Virgin Trains USA’s Las Vegas project gets a conduit issuer


The California Infrastructure and Economic Development Bank has agreed to be the conduit issuer for $3.25 billion of bonds for Virgin Train USA’s Victorville, California to Las Vegas rail line.

The deal would be the largest in IBank’s history, ahead of $1.65 billion issued in 2003 to fund seismic retrofit work on the San Francisco-Oakland Bay Bridge.

Rendering of the Xpresswest train that would run from the California desert to Las Vegas. The company was acquired by Brightline in 2018.


Virgin Trains will borrow the money to build 135 miles of rail in California and a passenger and maintenance facility in San Bernardino County. Another 35 miles of track and a train station are planned in Nevada.

“This is an exciting day, not just because it’s the largest bond request IBank has ever received and approved, but also because of what having high speed rail can do for Southern California,” said Nancee Robles, IBank’s acting executive director.

The $3.25 billion bond request IBank approved Wednesday is comprised of $850 million through the U. S. Department of Transportation and $2.4 billion in tax exempt, private activity bonds. IBank’s total figure includes the $600 million in PAB approvals expected from the California Debt Limit Allocation Committee chaired by Treasurer Fiona Ma.

Last month, CDLAC approved the first $300 million in tax exempt, private activity bonds, with another $300 million to be considered next year. The bonding authority through California’s debt limit allocation would allow Virgin to market up to four times that amount, or $2.4 billion in tax exempt, PABs, according to Internal Revenue Service guidelines.

IBank was created in 1994 to finance public infrastructure and private development in California and has the authority to issue tax-exempt and taxable revenue bonds, make loans, provide credit enhancement and leverage state and federal funds.

Virgin Trains also is seeking $950 million in private activity bonds from Nevada. It is requesting $200 million in bonds from the state’s debt limit allocation, which would allow Virgin to market $800 million in bonds. The remaining $150 million would come from the USDOT bond program. The Nevada allocations, as in California, would be split into $100 million increments over a two-year period.

The Nevada Department of Business and Industry is slated to consider the first half of the allocation at its Nov. 11 meeting.

Neither California, nor Nevada, would be responsible for repaying the debt.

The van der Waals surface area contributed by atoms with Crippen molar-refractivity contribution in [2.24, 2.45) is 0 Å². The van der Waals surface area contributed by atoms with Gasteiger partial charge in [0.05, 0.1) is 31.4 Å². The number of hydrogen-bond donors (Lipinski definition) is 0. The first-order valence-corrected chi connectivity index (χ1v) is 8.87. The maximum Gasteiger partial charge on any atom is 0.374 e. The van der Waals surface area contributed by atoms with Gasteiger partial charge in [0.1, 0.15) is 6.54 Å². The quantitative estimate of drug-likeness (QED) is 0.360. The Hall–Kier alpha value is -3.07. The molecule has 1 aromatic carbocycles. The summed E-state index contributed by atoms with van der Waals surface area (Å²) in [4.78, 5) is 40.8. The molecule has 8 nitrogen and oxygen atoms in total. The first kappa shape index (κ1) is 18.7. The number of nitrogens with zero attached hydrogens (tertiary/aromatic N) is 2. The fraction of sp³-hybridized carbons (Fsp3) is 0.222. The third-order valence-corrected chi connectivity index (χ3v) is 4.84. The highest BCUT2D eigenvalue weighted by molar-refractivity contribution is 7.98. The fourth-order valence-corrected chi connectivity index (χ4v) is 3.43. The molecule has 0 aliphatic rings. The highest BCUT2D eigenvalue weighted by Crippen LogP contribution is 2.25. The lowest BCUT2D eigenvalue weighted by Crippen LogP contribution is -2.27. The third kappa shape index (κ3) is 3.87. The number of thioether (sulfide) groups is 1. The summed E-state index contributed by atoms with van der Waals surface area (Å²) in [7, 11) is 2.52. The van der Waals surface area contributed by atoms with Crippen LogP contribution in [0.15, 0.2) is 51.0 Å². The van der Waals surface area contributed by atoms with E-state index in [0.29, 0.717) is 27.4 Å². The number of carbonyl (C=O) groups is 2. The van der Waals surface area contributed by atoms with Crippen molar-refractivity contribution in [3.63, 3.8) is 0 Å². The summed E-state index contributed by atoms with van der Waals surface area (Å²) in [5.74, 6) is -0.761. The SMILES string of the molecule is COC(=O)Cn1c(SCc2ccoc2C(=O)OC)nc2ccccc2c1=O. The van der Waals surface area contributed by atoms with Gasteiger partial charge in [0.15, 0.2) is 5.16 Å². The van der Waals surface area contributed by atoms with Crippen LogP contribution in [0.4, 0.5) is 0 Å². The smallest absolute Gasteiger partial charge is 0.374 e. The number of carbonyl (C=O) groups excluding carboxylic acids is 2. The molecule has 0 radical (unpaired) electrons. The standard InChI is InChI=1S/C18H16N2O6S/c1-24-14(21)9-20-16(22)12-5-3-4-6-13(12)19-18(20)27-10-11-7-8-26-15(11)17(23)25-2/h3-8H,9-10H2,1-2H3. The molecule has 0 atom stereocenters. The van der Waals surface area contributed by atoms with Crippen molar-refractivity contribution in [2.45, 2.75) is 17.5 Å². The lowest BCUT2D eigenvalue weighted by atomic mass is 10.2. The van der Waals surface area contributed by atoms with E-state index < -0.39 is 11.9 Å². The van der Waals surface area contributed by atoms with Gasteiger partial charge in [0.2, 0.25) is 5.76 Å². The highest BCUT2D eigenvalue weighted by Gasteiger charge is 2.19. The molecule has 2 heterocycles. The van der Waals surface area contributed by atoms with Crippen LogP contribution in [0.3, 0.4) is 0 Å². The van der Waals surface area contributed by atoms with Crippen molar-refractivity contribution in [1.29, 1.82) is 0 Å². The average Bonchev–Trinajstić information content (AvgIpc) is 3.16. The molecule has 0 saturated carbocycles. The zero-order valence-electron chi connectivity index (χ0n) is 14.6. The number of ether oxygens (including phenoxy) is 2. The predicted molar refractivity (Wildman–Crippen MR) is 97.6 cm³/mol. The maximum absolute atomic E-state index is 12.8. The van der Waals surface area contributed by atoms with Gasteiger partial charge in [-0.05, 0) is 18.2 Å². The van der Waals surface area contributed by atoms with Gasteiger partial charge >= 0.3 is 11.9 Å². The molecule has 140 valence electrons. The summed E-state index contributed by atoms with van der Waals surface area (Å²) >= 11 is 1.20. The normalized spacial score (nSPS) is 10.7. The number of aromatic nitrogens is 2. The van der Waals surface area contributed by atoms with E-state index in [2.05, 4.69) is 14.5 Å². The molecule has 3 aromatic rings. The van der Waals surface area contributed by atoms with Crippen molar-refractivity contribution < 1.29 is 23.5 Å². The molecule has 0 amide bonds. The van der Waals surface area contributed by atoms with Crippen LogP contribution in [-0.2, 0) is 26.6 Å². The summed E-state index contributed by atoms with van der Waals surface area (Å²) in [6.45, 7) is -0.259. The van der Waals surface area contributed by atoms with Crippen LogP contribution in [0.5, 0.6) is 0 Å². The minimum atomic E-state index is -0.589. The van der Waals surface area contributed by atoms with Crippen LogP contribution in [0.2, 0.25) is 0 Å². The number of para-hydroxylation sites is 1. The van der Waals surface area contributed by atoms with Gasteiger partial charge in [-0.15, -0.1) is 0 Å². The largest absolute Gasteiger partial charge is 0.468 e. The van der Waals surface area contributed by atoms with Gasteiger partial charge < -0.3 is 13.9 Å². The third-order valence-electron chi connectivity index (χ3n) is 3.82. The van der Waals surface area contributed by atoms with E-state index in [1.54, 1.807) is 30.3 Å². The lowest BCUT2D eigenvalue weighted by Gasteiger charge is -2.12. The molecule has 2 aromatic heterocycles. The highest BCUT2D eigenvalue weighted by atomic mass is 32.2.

The difference between the $4.8 billion cost and $4.2 billion in debt anticipated would be covered by an undisclosed source of equity.

“Our project continues to gain momentum and public support and this approval was a big step for our project,” said Ben Porritt, a Virgin Trains spokesman.

Virgin Trains USA was known as Brightline before a brand licensing deal with Richard Branson’s UK-based Virgin Group. It’s building a passenger train service between Miami and Orlando, and operating trains between Miami and West Palm Beach.

A date hasn’t been set for the IBank sale, nor has a finance team been named, but Robles said the entire $3.25 billion would be sold in one transaction in a private placement. IBank typically sets a deadline for the sale between 180 and 240 days, or the beneficiary has to return to the board for further approvals, Robles said.

The Federal Rail Administration still needs to authorize the transaction and Virgin also has to complete an environmental impact statement for the California treasurer’s office prior to the sale.

The two factors that weighed in IBank board’s decision were the public benefit anticipated from the reduction in air pollution and that the project has a municipal sponsor in San Bernardino County, Robles said. The project, expected to take 4 million cars off the road annually, would have a significant impact on carbon emissions, Robles said.

Virgin hopes to break ground next year and begin operations in 2023 on the project. Ultimately, Virgin wants to construct a second phase that would connect Victorville, more than 60 miles from Los Angeles, to the larger city.

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